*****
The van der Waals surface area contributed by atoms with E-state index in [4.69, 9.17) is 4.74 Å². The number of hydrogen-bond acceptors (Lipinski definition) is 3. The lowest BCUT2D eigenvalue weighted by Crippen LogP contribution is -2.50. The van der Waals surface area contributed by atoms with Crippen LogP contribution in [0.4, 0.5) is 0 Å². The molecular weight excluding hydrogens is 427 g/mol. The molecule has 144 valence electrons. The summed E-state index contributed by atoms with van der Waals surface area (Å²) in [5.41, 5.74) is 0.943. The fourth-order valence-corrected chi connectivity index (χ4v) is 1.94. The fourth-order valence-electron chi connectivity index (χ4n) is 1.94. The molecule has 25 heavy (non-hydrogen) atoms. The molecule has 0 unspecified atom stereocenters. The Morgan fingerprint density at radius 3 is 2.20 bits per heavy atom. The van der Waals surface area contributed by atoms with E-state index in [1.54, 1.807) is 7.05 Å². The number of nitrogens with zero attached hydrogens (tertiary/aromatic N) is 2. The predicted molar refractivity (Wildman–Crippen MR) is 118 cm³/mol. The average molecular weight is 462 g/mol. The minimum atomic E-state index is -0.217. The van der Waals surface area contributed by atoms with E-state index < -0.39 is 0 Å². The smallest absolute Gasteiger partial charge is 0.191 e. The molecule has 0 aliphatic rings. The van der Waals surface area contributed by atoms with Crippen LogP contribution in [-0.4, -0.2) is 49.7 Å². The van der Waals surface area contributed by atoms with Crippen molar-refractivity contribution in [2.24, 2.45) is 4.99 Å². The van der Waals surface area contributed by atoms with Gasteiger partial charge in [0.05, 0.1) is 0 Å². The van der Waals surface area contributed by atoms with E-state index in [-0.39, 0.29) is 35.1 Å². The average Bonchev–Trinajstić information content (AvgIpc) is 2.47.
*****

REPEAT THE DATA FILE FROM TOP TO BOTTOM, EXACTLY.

The van der Waals surface area contributed by atoms with E-state index in [4.69, 9.17) is 4.74 Å². The number of hydrogen-bond acceptors (Lipinski definition) is 3. The lowest BCUT2D eigenvalue weighted by Crippen LogP contribution is -2.50. The van der Waals surface area contributed by atoms with Crippen LogP contribution in [0.4, 0.5) is 0 Å². The molecular weight excluding hydrogens is 427 g/mol. The molecule has 144 valence electrons. The summed E-state index contributed by atoms with van der Waals surface area (Å²) in [5.41, 5.74) is 0.943. The fourth-order valence-corrected chi connectivity index (χ4v) is 1.94. The fourth-order valence-electron chi connectivity index (χ4n) is 1.94. The molecule has 25 heavy (non-hydrogen) atoms. The molecule has 0 unspecified atom stereocenters. The Morgan fingerprint density at radius 3 is 2.20 bits per heavy atom. The van der Waals surface area contributed by atoms with E-state index in [1.54, 1.807) is 7.05 Å². The number of nitrogens with zero attached hydrogens (tertiary/aromatic N) is 2. The predicted molar refractivity (Wildman–Crippen MR) is 118 cm³/mol. The average molecular weight is 462 g/mol. The minimum atomic E-state index is -0.217. The van der Waals surface area contributed by atoms with E-state index < -0.39 is 0 Å². The smallest absolute Gasteiger partial charge is 0.191 e. The molecule has 0 aliphatic rings. The van der Waals surface area contributed by atoms with Crippen LogP contribution in [-0.4, -0.2) is 49.7 Å². The van der Waals surface area contributed by atoms with Crippen molar-refractivity contribution in [2.24, 2.45) is 4.99 Å². The van der Waals surface area contributed by atoms with Gasteiger partial charge in [0.05, 0.1) is 0 Å². The van der Waals surface area contributed by atoms with E-state index in [-0.39, 0.29) is 35.1 Å². The average Bonchev–Trinajstić information content (AvgIpc) is 2.47.